Challenge mode is similar to the Trial mode from the Street Fighter IV series. In Continuum Shift, there are 10 challenges to complete for each character. For the first few sets of challenges, you are required to successfully perform multiple combos. As you get to the more advanced stages, you’ll only have to do one or two combos. It’s really easy to lose tons of hours in mode due to repeated trial and error attempts, but it does help you learn how to play. You might not use all the combos in actual gameplay, but it’s fun to learn nonetheless. What’s nice is the ability to watch an AI perform the entire combo at the press of a button. Just be warned, some of these combos are so long that the button prompts have to actually scroll up mid-combo.
Another mode included in Continuum Shift is the Legion Mode from the PSP version of Calamity Trigger. In this mode, you start off with a character of your choice and battle various groups of fighters scattered all throughout a grid. Each time you defeat an army, you’ll have the option to recruit one of their members to your own party. To successfully defeat an army, you need to take out each member out in one on one battles. Your character’s health does not recharge after every fight, so you can’t be reckless. There will be moments when you’re stuck using someone you’ve never played as before since the later difficulties are quite challenging. It’s a fun mode and a nice diversion from the standard gameplay.
The online play is once again nearly flawless. You won’t find another fighting game with a netcode as good as BlazBlue’s. There’s slowdown that occurs right before the start of a match, but you’ll rarely ever see a hiccup during actual gameplay. In terms of features online, it’s pretty minimal. You can have lobbies that support up to six players, battle against friends in private rooms, and play competitively in ranked matches. Like in Super Street Fighter IV, you can receive ranked match requests as you play through the arcade mode. Continuum Shift takes it to another level by also allowing you to use the training mode while you wait. Disappointingly enough, training is still an offline only experience. You can still record, upload, and watch replays but it’s only an option for ranked matches for some reason. Unlike Super Street Fighter IV, you can’t watch replays with other online players.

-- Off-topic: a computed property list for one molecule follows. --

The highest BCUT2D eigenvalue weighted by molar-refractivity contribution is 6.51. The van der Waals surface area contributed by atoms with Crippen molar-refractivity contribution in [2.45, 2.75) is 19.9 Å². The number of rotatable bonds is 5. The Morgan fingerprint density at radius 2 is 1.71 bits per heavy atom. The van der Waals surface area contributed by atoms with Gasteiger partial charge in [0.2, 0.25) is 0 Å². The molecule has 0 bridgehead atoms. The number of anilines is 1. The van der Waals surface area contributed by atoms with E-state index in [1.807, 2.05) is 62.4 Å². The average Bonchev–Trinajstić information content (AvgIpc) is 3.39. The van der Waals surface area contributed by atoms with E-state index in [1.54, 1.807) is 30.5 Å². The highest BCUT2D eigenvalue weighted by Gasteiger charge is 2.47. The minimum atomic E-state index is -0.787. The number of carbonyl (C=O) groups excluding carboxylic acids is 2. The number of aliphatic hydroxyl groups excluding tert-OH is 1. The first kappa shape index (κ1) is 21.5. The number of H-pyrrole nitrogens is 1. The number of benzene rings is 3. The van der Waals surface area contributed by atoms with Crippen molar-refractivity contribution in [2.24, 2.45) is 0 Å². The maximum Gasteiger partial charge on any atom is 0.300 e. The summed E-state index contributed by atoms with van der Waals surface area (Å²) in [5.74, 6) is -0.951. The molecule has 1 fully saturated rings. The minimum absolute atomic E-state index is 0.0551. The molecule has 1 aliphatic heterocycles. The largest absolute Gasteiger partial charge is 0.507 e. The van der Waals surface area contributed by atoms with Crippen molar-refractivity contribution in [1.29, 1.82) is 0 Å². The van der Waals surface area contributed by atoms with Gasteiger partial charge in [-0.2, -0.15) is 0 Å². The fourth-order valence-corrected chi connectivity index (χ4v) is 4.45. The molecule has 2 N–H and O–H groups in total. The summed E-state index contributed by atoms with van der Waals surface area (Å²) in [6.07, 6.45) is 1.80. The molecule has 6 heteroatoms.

The Ranked Match filtering system is pretty competent in comparison to most fighters. You can choose to fight anyone or you can specify your search by geographical distance, rank, connection speed, and even completed match percentages. For Player Matches (unranked), you can search by rounds, round time, voice chat, room level, connection speed, and whether or not Unlimited Characters are enabled. What’s most interesting about BlazBlue: Continuum Shift is that you can even search by System Version. This means that if you want to play people using Version 1.00, 1.01, or 1.02, you can do just that. This is helpful to players that don’t like specific additions or changes made to the gameplay through patches. I didn’t see many people messing around with this function, but it is nice to at least have the option.